Sálim Moizuddin Abdul Ali (12 November 1896 – 20 June 1987), commonly referred to as the Birdman of India, was the first person to conduct systematic surveys of birds from across India.
Indian botanist Shipra Guha-Mukherjee (13 July 1938 – 15 September 2007) made a breakthrough discovery that enabled the genetic study of plants and, by extension, the development of improved varieties of rice, wheat, potatoes, and other crops.
During her short life, Fahire Battalgil (1902 - 1948) achieved renown as the first zoologist from Turkey to make strides in the field of freshwater fish biodiversity.
Lim Boo Liat (21 August 1926 – 11 July 2020), a leading authority in the conservation of Malaysia’s biological diversity, had his initial interest in the outdoors piqued by nature lessons in school. Lim, who helped found the National Zoo of Malaysia and re-establish the Malaysian Nature Society, had a particular interest in researching zoonotic diseases associated with small animals.
In his over 30 year career in rice research, Munshi Siddique Ahmad (1924 – 19 October 2011) developed more than 30 varieties of high-yielding rice, including the BRRI Shail strain, which was responsible for increasing the rice production of Bangladesh from 8 million tonnes in 1965 to 20 million tonnes in 1975.
Known as Mr. Natural Rubber, chemist and researcher B. C. Shekhar (17 November 1929 – 6 September 2006) introduced a number of technical innovations that helped put Malaysia’s natural rubber industry on the world map.
Ground-breaking cancer researcher Kamal Jayasing Ranadive (8 November 1917 – 11 April 2001) advanced the understanding of the causes of leukaemia, breast cancer and oesophageal cancer through the use of animal models. She was also among the first to recognise how susceptibility to cancer is linked to tumour-causing interactions between hormones and viruses.
Birbal Sahni (14 November 1891 – 10 April 1949), a pioneer of Indian palaeobotanical research, and founder of what is now the Birbal Sahni Institute of Palaeosciences in Lucknow, made multiple contributions to the study of prehistoric plants. These include the discovery of a new group of fossil gymnosperms (named Pentoxylae), reconstruction of the extinct Williamsonia sewardiana plant, and description of a new type of petrified wood from the Jurassic age.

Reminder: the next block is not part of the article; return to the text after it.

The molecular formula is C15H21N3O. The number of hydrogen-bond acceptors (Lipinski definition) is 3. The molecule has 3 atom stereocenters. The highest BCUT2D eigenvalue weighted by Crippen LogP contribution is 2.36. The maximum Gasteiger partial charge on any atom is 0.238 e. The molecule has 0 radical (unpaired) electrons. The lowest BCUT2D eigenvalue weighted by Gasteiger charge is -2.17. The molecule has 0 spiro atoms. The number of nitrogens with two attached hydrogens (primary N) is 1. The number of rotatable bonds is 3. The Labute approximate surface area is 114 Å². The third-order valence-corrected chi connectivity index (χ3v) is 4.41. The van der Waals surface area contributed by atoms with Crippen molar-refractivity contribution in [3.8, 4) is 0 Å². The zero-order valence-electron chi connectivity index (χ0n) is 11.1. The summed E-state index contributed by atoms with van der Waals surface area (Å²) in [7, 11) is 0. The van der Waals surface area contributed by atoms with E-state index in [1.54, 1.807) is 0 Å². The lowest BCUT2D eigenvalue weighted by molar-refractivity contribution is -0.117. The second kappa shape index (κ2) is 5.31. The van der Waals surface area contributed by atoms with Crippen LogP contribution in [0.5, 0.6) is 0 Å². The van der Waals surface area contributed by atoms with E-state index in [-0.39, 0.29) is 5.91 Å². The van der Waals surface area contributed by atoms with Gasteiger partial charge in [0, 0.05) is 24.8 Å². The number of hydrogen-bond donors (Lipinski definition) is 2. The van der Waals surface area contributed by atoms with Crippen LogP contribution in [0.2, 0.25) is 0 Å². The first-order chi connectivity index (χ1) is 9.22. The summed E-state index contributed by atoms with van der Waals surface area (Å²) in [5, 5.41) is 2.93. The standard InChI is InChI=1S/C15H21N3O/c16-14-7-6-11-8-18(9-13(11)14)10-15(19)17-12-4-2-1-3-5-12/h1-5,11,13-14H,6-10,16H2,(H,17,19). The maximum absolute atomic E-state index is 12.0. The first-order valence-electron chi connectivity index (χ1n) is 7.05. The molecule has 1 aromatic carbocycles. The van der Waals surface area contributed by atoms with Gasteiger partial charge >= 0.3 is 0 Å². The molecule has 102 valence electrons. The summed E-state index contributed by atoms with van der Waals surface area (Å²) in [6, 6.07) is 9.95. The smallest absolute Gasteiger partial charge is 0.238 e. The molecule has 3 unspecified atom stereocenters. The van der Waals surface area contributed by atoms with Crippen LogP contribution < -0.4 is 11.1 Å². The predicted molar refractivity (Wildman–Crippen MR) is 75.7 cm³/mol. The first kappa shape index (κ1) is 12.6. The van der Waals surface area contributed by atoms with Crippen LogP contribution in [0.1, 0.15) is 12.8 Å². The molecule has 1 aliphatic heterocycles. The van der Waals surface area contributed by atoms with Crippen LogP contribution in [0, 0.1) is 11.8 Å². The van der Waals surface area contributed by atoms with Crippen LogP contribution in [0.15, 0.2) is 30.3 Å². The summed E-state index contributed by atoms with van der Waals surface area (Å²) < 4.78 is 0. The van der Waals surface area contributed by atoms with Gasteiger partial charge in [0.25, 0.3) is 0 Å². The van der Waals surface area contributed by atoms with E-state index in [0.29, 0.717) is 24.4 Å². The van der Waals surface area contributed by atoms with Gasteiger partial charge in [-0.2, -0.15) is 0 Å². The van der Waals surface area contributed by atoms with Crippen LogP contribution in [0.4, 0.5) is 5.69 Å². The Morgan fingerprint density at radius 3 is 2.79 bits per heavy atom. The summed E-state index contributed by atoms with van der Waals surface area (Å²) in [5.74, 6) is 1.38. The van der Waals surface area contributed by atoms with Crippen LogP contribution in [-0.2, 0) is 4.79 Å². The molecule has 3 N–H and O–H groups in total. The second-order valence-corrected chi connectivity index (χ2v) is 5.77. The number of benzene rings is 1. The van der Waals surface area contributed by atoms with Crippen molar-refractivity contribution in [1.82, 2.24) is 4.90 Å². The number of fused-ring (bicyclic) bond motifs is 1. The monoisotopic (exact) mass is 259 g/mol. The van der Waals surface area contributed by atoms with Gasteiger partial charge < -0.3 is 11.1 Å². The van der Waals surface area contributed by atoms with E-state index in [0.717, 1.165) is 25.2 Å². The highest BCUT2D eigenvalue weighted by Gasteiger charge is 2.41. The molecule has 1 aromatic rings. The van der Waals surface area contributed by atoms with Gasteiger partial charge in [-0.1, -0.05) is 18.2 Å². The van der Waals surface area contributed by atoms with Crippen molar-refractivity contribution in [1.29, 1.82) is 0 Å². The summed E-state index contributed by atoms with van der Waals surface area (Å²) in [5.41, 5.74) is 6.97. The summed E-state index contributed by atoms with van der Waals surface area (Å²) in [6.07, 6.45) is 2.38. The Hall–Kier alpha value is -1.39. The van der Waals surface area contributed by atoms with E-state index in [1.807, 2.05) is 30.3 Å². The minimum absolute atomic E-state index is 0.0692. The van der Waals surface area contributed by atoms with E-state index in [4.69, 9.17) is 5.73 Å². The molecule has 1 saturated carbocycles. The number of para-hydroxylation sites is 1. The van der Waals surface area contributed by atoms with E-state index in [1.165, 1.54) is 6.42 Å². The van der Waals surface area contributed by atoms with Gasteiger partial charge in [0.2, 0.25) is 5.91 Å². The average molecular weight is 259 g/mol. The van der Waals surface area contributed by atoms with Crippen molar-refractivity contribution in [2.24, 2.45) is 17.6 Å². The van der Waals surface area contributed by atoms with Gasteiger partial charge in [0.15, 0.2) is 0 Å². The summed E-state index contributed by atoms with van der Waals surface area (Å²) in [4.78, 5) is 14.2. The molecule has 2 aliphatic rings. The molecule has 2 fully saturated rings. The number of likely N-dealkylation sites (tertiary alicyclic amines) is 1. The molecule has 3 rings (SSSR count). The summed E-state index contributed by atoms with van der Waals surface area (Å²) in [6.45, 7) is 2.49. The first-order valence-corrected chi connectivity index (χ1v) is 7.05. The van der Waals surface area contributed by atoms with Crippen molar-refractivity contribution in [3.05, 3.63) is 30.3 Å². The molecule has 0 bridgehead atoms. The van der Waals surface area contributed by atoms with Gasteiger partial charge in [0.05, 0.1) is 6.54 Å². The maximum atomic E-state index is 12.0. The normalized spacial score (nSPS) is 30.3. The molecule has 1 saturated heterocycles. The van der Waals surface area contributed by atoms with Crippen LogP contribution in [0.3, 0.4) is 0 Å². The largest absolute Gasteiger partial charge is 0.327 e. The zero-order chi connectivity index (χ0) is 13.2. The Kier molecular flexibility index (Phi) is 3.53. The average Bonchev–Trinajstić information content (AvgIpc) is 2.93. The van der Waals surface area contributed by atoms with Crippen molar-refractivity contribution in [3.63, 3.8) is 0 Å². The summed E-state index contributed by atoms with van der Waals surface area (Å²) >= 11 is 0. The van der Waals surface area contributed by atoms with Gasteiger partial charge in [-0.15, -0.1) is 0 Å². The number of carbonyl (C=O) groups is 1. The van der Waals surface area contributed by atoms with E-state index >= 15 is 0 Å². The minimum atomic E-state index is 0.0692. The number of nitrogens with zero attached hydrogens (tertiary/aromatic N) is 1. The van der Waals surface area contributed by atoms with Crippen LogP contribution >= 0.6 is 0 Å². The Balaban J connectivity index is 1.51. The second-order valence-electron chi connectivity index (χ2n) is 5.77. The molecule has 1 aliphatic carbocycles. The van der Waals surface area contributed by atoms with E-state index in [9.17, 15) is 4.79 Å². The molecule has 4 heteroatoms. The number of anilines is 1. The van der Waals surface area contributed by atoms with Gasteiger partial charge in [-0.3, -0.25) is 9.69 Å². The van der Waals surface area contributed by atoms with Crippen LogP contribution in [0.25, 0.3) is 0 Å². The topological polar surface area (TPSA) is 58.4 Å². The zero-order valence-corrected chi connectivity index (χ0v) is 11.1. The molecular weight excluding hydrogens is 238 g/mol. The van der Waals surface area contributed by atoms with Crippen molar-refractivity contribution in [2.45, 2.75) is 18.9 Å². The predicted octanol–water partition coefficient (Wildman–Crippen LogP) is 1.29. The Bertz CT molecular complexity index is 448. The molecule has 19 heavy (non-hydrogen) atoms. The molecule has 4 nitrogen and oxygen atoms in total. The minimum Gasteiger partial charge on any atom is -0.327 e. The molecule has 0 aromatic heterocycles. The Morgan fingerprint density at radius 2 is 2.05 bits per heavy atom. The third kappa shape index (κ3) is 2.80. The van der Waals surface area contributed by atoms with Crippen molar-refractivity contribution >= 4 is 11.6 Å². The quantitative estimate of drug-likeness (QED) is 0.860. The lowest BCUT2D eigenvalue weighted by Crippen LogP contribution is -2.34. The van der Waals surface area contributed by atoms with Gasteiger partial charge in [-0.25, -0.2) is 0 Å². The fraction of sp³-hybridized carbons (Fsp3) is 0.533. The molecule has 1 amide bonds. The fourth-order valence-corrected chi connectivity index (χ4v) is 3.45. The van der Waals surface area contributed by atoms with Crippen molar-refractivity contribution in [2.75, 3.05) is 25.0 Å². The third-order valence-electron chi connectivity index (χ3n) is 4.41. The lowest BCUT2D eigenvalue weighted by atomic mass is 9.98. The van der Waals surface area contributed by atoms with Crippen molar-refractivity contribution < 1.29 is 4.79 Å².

The research of Filipino pharmaceutical chemist Luz Oliveros-Belardo (3 November 1906 – 12 December 1999) focussed on essential oils and other chemicals derived from native Philippine plants.
Thai physician and conservationist Boonsong Lekagul (1907 – 1992) made major contributions to the preservation of his country’s wildlife.
Lü Junchang (1965–9 October 2018) was a Chinese palaeontologist who is remembered as one of the most important dinosaur researchers of the last 50 years. Lü was an expert on reptiles that lived during the Mesozoic period about 252 million years ago. Cumulatively, Lü and his colleague/competitor Xiaolin Wang described and named more than 50 new species of flying dinosaurs known as pterosaurs.
Filipina chemist María Orosa (29 November 1892–13 February 1945) fought malnutrition and food insecurity in the Philippines by devising over 700 culinary creations including Soyalac, a nutrient rich drink made from soybeans, and Darak, rice cookies packed with Vitamin B1, which could prevent beriberi disease caused by Vitamin B1 deficiency. She was also a partisan of the guerrilla movement resisting Japanese occupation during World War II, and died after being struck by shrapnel while working in her laboratory during the Battle of Manila.
Eminent Filipina scientist and educator Clara Lim-Sylianco (18 August 1925 – 23 July 2013) is remembered for her extensive research on mutagens – often-carcinogenic agents that permanently alter genetic materials such as DNA – antimutagens and bioorganic mechanisms.
Research by Filipino plant scientist Benito Vergara (23 June 1934 – 24 October 2015) on the physiology of rice led to the development of deep-water and cold-tolerant rice varieties. Vergara also made several contributions to expanding public awareness of rice science.
Chinese palaeontologist, archaeologist and anthropologist Pei Wenzhong (January 19, 1904 – September 18, 1982) is regarded as a founder of Chinese anthropology.
Chinese agronomist Yuan Longping (7 September 1930 – 22 May 2021) developed the first varieties of the high-yield, hybrid rice that brought food security to multiple countries including China, which had been ravaged by food shortages as recently as the mid-20th century.
Ali
Little is known about Ali, a teenager from Sarawak, Malaysia, who was chief assistant to the famous naturalist Alfred Wallace. Most of what is known comes from Wallace’s writings. Ali accompanied Wallace on expeditions throughout the Malay Archipelago from December 1855 to February 1862.